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New England Seabirds

 Wilson's Storm-petrel  Dave Jones

Take a Trip

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Take a Pelagic Trip

What is a Pelagic Trip

Types of Pelagic Trips

Wandering Birders





Links To

Pelagic Birding Directory

Seabird Areas New England

The Continental Shelf Edge

Nor'easter Birding

What Is a Pelagic Trip?
When birders go out on a boat to find seabirds, they call it a “Pelagic Trip”. The tern “pelagic” actually refers to the deep part of the ocean beyond the continental shelf edge. Only a few of the trips listed here actually go past the shelf edge. Most trips are confined to the continental shelf an area around the continents that during the time of the glaciers was actually land.

Boats suitable for taking a group of people on the ocean are expensive and since most birders have to work during the week they can only  take a few trips a year. The owner of an expensive boat has to work that boat as much as possible so there are no boats available for pelagic birding trips exclusively. The boats used are usually party fishing boats or whale watching boats chartered especially for birding for up to  1-3 days.

Types of Pelagic Trips

Dedicated Birding Trips
An individual or a group charter a boat and the crew for a period of time usually 1 -3 days. The captain of the boat is in charge, but usually the leader has agreements with the captain about where the boat will go, how long it will stay out, and what activities will go on.

Part of the contract with the captain may include fishing by the crew from time to time. Fishing may be restricted to night time when most birders are asleep. If fishing is allowed during the birding hours, it may be a problem. It is hard to get a captain to move on to find birds when one of the crew has a tuna “Fish On”.  All fish caught belong to the captain unless there is another agreement.

The Birding Group Joins a Whale Watch, Party Fishing Boat, or a Research Ship.

Dedicated trips are expensive and a certain number of participants must sign up in order for the boat to be chartered. Some leaders will sponsor a trip on a whale watch or other type of boat. Birders pay their own fare and meet the leader on the boat. The leader has no say in where the boat goes or how long it stays in one place. Individual birders may also go solo and take a whale watch or other trip in order to see any birds they can.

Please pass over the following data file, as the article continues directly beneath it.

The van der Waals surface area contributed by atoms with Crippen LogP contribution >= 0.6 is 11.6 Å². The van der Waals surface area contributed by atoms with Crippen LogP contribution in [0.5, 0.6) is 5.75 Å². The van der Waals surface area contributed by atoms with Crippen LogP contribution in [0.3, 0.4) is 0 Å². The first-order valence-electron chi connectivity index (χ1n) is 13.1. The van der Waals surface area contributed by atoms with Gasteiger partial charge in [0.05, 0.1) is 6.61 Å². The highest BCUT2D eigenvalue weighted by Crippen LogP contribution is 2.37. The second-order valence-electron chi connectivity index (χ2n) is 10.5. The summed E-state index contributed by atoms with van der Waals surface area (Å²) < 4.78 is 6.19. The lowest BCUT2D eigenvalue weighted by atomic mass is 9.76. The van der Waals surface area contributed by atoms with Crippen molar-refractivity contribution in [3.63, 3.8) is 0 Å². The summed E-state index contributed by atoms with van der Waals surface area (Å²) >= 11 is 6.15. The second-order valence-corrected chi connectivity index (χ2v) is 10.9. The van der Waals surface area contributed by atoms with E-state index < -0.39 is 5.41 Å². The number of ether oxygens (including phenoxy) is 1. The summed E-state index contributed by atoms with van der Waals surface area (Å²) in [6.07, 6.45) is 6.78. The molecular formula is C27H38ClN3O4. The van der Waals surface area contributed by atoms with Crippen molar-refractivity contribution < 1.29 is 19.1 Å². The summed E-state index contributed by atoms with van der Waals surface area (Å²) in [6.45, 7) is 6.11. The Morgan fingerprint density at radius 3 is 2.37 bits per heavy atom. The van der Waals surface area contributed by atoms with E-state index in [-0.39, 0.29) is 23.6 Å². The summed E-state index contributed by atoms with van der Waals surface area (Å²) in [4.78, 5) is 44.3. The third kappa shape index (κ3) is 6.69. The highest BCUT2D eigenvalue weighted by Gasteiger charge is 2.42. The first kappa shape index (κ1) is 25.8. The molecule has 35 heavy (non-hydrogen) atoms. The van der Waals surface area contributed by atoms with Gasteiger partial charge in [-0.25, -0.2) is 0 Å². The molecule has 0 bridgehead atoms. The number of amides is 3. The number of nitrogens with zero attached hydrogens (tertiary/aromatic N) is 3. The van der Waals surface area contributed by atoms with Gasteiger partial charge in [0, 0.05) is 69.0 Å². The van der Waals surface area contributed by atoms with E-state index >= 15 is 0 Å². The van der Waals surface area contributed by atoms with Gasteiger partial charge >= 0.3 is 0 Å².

Expect the captain to do what will earn the most money for the boat. If it is a whale watching boat and he finds a  group of whales that he knows will entertain the majority of his patrons he will stay on the whales even if there are no birds around. He certainly will not decide to burn more fuel searching for birds and making the majority of his customers angry. The same is true for party fishing or research boats.  You are their guest.  Try to act like one.

Wandering Birders- Pelagic Birding Directory

When a birder takes to traveling either on vacation with the family or on business, he or she take their binoculars. Birders are always birders.

To help you with your wandering this web site provides links to groups that organize pelagic trips. See the Pelagic Birding Directory .  Some of these sites are commercial sites meaning the sponsor or organizer is making a profit on the trip. The webmaster has been on some of these trips but not all. The most important factor is the trip birding leaders.  Usually if the same trip is made every year or even several times a year you will find it to be a good trip otherwise the leaders will not be able to persuade local birders to pay for the expensive trip.  Do your own research and if you take a trip, send the webmaster email describing how it worked out for you. Make reports to pelagic and state lists. Keep the birding network going.

Your wandering may not always coincide with scheduled sponsored trips. You may want to try a whale watch, party fishing boat or a ferry and take your chances on seeing some birds. If you are in the New England area there are whale watches from Provincetown and Barnstable on Cape Cod, Plymouth, MA, Boston, MA, Gloucester, MA, Newburyport, Ma, Rye, NH and Bar Harbor, Maine.

More Information to Help You Enjoy Seabirds in New England

Seabird Areas New England an essay by Emmalee Tarry addresses the question of why seabirds are not disbursed across all of the ocean, but rather concentrated in certain areas. What are upwellings and why is marine wildlife attracted to them.

What is the Continental Shelf Edge and how can you get there?

The Continental Shelf Edge essay by Mike Gooley describes a location south of Cape Cod where local boats can reach the Continental Shelf Edge.  Here canyons formed by rivers flowing into the ocean during the time that the glaciers covered much of the land provide a habit different from that found on the edge of the continent.  The depth of the ocean increases sharply attracting wildlife that prefer deeper water.

Try a Winter Sea Watch

Winter comes to New England and shuts down pelagic birding trips.  It is time for hardy birders to try sea watches from shore.  Seasonal storms known as Nor'easters have a huge impact on the activity of seabirds concentrating the birds closer to land.  Knowing when and where to go will help you get started with sea watching. See Chris Genets essay describing what a Nor'easter is and how it impacts the seabirds . Nor'easter Birding

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